Former President Bill Clinton was admitted to the University of California Irvine Medical Center’s intensive care unit for a urinary tract infection that spread to his bloodstream, his doctors told CNN on Thursday.
“He was admitted to the ICU for close monitoring and administered IV antibiotics and fluids. He remains at the hospital for continuous monitoring,” according to a joint statement Thursday evening from Dr. Alpesh Amin, chair of medicine at UC Irvine Medical Center, and Dr. Lisa Bardack, Clinton’s personal primary physician. They said that Clinton was in the ICU for privacy and safety, not because he needs intensive care.
Clinton has been in good spirits, talking to family and staff, and has been up and walking, according to both his doctors and his staff. The 42nd President is annoyed that he has to be in the hospital but is chatting and joking, a spokesperson, Angel Urena, said. He has two books with him, including Colson Whitehead’s “Harlem Shuffle,” and Hillary Clinton visited with him Friday.
President Joe Biden also spoke with the former President in a phone call on Friday.
Clinton’s doctors had said “after two days of treatment, his white blood cell count is trending down and he is responding to antibiotics well,” adding that they “hope to have him go home soon.”
Urena said in a statement that as of Friday, “all health indicators are trending in the right direction, including his white blood count which has decreased significantly,” and the former President would remain in the hospital overnight to receive further IV antibiotics.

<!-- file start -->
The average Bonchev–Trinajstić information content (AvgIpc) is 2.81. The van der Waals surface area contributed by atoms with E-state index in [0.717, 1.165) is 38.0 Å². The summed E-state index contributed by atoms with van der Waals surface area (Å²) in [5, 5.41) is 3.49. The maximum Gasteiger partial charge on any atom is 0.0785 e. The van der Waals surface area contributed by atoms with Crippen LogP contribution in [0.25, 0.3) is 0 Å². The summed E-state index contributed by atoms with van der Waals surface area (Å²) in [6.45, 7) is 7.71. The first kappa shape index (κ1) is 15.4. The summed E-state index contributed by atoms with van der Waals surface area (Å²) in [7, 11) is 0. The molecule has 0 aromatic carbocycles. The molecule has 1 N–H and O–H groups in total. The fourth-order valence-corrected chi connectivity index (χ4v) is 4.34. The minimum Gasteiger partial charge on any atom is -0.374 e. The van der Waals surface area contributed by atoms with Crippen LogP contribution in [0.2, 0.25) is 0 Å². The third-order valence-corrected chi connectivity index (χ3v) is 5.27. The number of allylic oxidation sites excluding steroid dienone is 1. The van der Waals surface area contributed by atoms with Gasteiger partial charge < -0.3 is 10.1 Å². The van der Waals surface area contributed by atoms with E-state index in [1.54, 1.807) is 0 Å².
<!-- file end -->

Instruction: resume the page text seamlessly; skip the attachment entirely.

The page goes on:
According to a source familiar with the situation, the kind of antibiotic needed to treat Clinton’s type of infection has to be administered via IV and not orally, which is why he’s remaining in the hospital.
Clinton, who was in California for a private event for his foundation, had been feeling fatigued on Tuesday and was admitted to the hospital after testing, according to his office. Hillary Clinton went to the event on Thursday evening to “represent both of them” and then went to the hospital to be with the former President, a Clinton spokesman told CNN.
The former President’s doctors said urologic infections are very common in older people, and they are easily treated, although they can quickly spread to the bloodstream. His vital measurements are all stable, the doctors said.
Clinton, 75, had quadruple bypass heart surgery in 2004 and had two stents inserted to open one artery in 2010. But his doctors stressed his hospitalization is not heart- or Covid-19-related.
Urena said Thursday that the former President was “on the mend” and “in good spirits.”
“On Tuesday evening, President Clinton was admitted to UCI Medical Center to receive treatment for a non-Covid-related infection. He is on the mend, in good spirits, and is incredibly thankful to the doctors, nurses, and staff providing him with excellent care,” Urena said.
This story has been updated with additional reporting Friday.
CNN’s Sara Sidner and Dan Merica contributed to this report.